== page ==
And it’s a program that’s grown four times in size in the last 10 years, and I think those are the people that are worth paying attention to.

GWEN IFILL: One of the stories — many of the stories you wrote talked about the boom economy around the 1st of the month, illustrated with great photographs by Michael Williamson at The Washington Post.

Talk — describe what the boom economy is that we’re talking about here.

ELI SASLOW: It’s really — I mean, food stamps have grown to the point where they’re sort of an economy unto themselves.

So, the 1st of the month is usually when people get their benefit. And for those people, the end of the month is a countdown to the 1st. Their refrigerators are getting more and more empty, they have less and less. The 1st comes, and they want to shop as quickly as they can.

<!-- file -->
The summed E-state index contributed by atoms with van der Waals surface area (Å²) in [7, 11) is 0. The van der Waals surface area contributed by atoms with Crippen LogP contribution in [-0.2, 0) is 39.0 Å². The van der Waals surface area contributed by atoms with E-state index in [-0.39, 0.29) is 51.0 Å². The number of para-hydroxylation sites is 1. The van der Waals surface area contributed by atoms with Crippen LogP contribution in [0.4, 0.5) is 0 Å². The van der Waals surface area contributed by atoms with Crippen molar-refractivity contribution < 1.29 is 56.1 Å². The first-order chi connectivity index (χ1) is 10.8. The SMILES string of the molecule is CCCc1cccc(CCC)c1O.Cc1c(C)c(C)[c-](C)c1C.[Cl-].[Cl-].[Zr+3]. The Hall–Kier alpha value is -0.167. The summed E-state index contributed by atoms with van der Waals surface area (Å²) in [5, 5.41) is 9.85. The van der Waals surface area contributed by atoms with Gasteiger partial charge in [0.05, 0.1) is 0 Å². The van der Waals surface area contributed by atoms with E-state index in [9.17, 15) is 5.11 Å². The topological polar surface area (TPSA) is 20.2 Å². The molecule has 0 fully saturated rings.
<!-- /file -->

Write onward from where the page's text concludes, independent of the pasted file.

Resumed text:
So, in grocery stores across America, a lot of stores say they might do 20 percent of their business for the month just on that 1st day. Then the rest of the month is a slow trickle down. So it’s not just money that’s coming to these people who are on the food stamps, but entire towns are now dependent on the 1st of the month as sort of an economic boom.

GWEN IFILL: So, that lifeline is — goes to the entire community; it’s not just to individuals?

ELI SASLOW: Yes, first to the individuals, and then out to the grocery stores, and to the banks, and to the employees that those grocery stores hire.

And in some towns in the country, Woonsocket, Rhode Island, being one of them, 40 percent of the town receives food stamps, so this is something that a huge percentage of the population is dependent on. So, the 1st of the month is a windfall for Woonsocket.

GWEN IFILL: Do charities fill the gap, food pantries?

ELI SASLOW: They try, but the gap is immense.